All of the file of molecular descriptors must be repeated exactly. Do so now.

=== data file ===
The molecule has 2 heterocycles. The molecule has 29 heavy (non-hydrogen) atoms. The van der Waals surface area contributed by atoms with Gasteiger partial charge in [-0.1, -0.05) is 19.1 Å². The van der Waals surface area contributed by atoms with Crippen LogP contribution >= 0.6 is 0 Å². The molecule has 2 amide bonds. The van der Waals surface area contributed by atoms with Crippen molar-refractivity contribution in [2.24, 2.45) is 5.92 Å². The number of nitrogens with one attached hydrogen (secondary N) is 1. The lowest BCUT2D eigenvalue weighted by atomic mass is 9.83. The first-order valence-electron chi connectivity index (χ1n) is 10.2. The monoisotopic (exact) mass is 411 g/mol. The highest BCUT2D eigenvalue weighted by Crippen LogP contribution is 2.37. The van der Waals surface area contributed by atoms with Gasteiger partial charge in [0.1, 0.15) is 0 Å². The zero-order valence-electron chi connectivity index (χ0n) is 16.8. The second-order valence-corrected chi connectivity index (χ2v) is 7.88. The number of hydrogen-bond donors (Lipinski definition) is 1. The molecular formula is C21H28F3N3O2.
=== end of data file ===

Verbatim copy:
The molecule has 2 heterocycles. The molecule has 29 heavy (non-hydrogen) atoms. The van der Waals surface area contributed by atoms with Gasteiger partial charge in [-0.1, -0.05) is 19.1 Å². The van der Waals surface area contributed by atoms with Crippen LogP contribution >= 0.6 is 0 Å². The molecule has 2 amide bonds. The van der Waals surface area contributed by atoms with Crippen molar-refractivity contribution in [2.24, 2.45) is 5.92 Å². The number of nitrogens with one attached hydrogen (secondary N) is 1. The lowest BCUT2D eigenvalue weighted by atomic mass is 9.83. The first-order valence-electron chi connectivity index (χ1n) is 10.2. The monoisotopic (exact) mass is 411 g/mol. The highest BCUT2D eigenvalue weighted by Crippen LogP contribution is 2.37. The van der Waals surface area contributed by atoms with Gasteiger partial charge in [0.1, 0.15) is 0 Å². The zero-order valence-electron chi connectivity index (χ0n) is 16.8. The second-order valence-corrected chi connectivity index (χ2v) is 7.88. The number of hydrogen-bond donors (Lipinski definition) is 1. The molecular formula is C21H28F3N3O2.